Next step is the actual memory releasing process of not used objects, represented as a call to Cleanup() method on the listing above. Memory cleanup itself is a very simple process – it’s just marking a particular memory block(s) as free (not used). There’s no overwriting of memory or anything like that 🙂 (except ‘side overwriting’ which happens during heaps compaction – described below). Just simple boolean-like terminology is used for memory blocks – used (1) or not used (0). It works that simple for LOH , but collection on SOH (still don’t know what are LOH and SOH? Go and read here quickly!) also involves the compaction process. Let’s see what that is.
As we know from the first post, memory on the managed heaps can get fragmented, leaving holes of not used memory between live objects. That’s why the garbage collection for SOH process involves compaction, which is a process of removing the memory holes on the heap. It’s often referred to as a Copy Collection process, because it’s based on finding the dead objects or memory holes (it’s actually the same – holes of the memory that are not used by anything, present in-between live objects) and overwriting these holes with the live objects allocated later (next) on the heap – by copying chunks of live objects ‘down in the heap’.
The result of the compaction process is the contiguous SOH, where objects are allocated on top of each other with no or minimal possible number of memory holes.
Finally, addresses to the objects stored in reference variables are updated in order to point to the correct, new places in the memory occupied by particular object.
The best gain we get from the compaction is that the SOH is not fragmented, so the memory can be used efficiently. On the other hand it requires some CPU time, which may have some impact on our application’s performance.
By default, LOH is not compacted because of the size of objects stored on it (>85 kilobytes). Copying chunks of such objects would take too much time. Instead, used space and memory holes on the LOH are tracked and the allocation algorithm is adjusted to try to reserve the memory for new objects in the optimal way (by finding the best possible free slots on the fragmented heap).
What’s worth noticing is that starting from .NET Framework 4.5.1, LOH compaction can be enabled on demand by using GCSettings.LargeObjectHeapCompactionMode property.
When does the GC run?
It can be stated that GC works in a non-deterministic manner. It runs on a separate thread when one of the following conditions becomes true:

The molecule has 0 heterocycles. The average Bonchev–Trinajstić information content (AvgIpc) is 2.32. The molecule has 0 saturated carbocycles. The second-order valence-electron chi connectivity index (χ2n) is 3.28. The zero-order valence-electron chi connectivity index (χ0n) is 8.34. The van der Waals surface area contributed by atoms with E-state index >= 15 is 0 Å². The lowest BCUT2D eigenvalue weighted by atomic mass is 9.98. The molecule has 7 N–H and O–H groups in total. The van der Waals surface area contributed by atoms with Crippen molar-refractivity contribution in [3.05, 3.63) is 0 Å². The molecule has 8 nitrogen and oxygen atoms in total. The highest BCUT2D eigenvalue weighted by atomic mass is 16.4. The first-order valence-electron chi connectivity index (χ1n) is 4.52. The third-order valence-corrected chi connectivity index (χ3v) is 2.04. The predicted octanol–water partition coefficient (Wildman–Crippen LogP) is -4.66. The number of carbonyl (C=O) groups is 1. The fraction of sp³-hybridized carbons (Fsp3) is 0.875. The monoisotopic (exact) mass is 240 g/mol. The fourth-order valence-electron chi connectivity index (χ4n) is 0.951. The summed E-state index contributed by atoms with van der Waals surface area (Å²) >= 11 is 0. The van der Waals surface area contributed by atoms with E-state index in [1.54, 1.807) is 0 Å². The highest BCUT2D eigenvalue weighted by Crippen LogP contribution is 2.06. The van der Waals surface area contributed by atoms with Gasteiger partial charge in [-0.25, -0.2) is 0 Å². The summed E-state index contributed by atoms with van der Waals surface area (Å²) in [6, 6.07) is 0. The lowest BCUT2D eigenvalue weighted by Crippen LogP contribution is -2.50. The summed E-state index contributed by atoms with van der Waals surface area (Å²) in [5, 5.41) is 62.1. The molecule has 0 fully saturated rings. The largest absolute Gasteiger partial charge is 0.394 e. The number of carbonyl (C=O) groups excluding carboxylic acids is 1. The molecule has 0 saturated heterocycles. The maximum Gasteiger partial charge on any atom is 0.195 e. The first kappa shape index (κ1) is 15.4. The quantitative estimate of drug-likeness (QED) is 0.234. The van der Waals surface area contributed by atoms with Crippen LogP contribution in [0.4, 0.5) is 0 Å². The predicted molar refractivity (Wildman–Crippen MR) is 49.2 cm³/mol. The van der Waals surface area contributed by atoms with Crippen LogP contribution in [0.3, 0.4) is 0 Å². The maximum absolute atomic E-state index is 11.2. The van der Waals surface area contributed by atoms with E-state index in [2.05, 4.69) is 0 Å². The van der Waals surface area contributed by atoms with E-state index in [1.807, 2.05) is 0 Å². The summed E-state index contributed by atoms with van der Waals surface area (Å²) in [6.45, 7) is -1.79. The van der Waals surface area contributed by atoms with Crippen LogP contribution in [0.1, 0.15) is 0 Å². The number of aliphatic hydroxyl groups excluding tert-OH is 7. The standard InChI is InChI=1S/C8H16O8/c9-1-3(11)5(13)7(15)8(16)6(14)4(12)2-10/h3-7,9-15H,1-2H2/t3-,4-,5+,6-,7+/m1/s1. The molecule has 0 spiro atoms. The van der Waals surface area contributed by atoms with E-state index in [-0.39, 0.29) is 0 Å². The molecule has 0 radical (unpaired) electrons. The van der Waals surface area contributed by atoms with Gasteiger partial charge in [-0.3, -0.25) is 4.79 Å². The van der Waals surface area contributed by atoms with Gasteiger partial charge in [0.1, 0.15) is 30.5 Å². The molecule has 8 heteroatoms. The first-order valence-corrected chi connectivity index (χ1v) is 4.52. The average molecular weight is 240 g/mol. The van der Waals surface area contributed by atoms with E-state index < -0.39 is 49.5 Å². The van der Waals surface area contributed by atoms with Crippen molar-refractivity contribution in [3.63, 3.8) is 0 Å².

- the OS sends low memory notification,
- the memory used by the objects on the managed heap exceeds some defined threshold (which is adjusted dynamically at runtime, based on current allocations),
- GC.Collect() method is called in the code.
If you see GC.Collect() directly used in code, in almost every case it means that there’s something wrong with the application’s implementation. Several great Microsoft engineers and open-source contributors have worked on automatic garbage collection in order to not trigger it manually 🙂
The exceptions for this rule I’d accept are maybe some gaming implementations, in which you work with huge objects and sometimes you’d like to affect the way when these objects’ memory is cleaned-up or usage in debugging – most of memory profilers (like dotMemory or ANTS Memory Profiler) force the collection before the memory snapshot is done by the user. This is reasonable, because when debugging memory leaks or issues you wanna see which objects remain allocated after GC does its cleanup.
What’s also worth mentioning is that when the garbage collection is run, all threads are stopped by default, except the thread in which the collection was triggered. However, this can be configured by changing the GC’s settings to work in workstation or server mode, as well as making it run concurrently or in the background. There are different use cases in which each settings combination should be used – you can find more details about it here and here.
Today we’ve covered the main blocks from which the garbage collection process in .NET is built. We went through marking phase, then the actual collection process – also including heaps compaction. We learnt how the GC roots tree is built and how garbage collector knows which objects it can clean-up during its cycle. We also listed cases in which the collection can be triggered.
In the next post we’ll examine a very interesting concept – generational garbage collection.
See ya next week! 😉